Thailand

PRANAT LAOHAPAIROJ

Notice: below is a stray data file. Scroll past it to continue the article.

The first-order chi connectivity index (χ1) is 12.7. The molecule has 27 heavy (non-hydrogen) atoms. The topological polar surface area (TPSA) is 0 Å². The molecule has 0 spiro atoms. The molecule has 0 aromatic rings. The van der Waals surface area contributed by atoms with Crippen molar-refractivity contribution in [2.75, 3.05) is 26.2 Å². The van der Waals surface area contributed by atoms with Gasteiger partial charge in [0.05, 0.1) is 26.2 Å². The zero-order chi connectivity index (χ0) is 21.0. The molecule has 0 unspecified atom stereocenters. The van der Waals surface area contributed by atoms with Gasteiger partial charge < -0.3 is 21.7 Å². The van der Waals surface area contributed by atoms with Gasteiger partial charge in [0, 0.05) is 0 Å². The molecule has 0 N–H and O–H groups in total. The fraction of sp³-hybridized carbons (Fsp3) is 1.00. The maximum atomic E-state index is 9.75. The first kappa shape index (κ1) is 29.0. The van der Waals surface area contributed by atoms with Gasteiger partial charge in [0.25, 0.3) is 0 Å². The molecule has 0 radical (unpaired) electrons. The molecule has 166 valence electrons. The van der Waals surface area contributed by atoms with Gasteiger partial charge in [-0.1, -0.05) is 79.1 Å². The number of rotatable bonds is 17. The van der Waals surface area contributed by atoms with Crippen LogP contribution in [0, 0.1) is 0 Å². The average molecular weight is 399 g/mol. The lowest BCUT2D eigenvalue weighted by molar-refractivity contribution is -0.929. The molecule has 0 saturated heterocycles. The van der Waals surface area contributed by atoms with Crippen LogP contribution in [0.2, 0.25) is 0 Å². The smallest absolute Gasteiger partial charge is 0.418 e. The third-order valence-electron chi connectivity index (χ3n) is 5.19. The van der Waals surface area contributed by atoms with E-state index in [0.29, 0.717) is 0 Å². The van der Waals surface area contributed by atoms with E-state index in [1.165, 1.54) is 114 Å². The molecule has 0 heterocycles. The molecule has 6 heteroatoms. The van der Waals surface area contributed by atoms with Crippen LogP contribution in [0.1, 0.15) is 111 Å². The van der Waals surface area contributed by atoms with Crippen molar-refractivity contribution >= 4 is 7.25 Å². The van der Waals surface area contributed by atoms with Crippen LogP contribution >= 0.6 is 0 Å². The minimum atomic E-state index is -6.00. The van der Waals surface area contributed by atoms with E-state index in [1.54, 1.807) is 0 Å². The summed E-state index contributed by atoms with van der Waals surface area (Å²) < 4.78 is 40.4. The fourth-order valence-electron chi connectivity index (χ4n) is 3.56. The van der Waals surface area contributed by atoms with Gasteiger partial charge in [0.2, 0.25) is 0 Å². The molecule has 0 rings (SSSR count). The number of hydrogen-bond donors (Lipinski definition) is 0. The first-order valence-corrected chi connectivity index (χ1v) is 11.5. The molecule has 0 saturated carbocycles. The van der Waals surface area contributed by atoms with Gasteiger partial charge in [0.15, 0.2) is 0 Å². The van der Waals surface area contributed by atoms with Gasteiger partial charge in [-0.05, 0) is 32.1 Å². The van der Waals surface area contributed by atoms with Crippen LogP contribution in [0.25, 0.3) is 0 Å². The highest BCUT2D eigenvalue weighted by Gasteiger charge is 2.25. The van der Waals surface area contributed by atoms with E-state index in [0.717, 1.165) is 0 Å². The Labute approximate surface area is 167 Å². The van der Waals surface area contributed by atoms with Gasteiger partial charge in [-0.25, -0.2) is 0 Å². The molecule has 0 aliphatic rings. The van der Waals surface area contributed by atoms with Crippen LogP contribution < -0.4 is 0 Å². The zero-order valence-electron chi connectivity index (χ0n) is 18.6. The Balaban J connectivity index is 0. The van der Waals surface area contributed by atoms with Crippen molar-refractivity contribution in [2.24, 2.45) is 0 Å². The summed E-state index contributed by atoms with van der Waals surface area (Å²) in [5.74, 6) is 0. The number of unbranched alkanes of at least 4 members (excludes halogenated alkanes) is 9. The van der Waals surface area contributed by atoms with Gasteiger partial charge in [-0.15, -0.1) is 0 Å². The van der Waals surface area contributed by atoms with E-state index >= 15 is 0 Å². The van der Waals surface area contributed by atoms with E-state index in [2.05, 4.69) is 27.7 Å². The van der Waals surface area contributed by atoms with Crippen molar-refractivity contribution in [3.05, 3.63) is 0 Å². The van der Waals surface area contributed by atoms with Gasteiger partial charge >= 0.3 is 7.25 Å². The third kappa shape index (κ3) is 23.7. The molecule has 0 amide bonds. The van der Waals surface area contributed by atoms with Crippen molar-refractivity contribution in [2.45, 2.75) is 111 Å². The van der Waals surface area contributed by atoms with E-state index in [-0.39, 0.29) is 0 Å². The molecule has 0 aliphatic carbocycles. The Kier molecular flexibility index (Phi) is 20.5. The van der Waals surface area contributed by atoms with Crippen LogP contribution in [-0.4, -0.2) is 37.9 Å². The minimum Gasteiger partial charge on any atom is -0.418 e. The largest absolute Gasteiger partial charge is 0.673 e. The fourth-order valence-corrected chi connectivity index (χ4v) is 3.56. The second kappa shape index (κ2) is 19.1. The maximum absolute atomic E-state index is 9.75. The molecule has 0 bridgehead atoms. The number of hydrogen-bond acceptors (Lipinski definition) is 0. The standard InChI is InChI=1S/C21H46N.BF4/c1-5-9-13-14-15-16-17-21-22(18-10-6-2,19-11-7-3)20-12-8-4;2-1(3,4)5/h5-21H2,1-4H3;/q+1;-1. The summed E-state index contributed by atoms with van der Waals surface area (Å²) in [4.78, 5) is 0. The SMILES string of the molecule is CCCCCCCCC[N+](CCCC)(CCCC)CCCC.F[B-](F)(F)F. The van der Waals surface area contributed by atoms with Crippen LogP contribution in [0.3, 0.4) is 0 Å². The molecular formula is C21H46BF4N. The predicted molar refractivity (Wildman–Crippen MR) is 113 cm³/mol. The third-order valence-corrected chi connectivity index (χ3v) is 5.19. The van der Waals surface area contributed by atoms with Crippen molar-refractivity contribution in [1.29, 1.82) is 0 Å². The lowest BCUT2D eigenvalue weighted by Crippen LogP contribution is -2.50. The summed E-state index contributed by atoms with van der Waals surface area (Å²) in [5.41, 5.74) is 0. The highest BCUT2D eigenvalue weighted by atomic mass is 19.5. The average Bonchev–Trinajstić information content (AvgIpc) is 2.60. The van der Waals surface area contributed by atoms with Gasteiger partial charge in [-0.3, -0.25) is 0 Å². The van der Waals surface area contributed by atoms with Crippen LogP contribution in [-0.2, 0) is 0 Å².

The Trade Competition Act B.E. 2560 of Thailand (“Act”) was enacted in 2017 and is the second version of the anti-trust and trade competition law in Thailand. Its predecessor is the Trade Competition Act B.E. 2542, which was enacted in 1999 and saw very little usage due to a lack of necessary supplementary regulations and will of the government and the public to put the law to use. During the 18 years of its existence, the 1999 law only saw action a few times, with all of the cases dropped due to lack of evidence or governing support. The Act is the reincarnation of the 1999 law, with most of the provisions transposed from the 1999 law onto the Act almost verbatim, but with minor differences regarding categorisations and re-classifications of penalties and other minor details. The Act was deemed appropriate to change the competition landscape in Thailand in order to promote more holistic competition within the economy and enhance understanding between different stakeholders and the governing authority. The Act is also intended to extinguish, or at least limit, unnecessary hindrances to trade that had (and to some extent nowadays still have) existed because of historical trade practices and unique cultural conduct. These practices and conduct, such as arrangement, exclusivity, resale price maintenance, unfair poaching, cost imposition, have largely been banned in countries that have enacted their version of anti-trust and trade competition law, and Thailand was deemed ready to follow suit.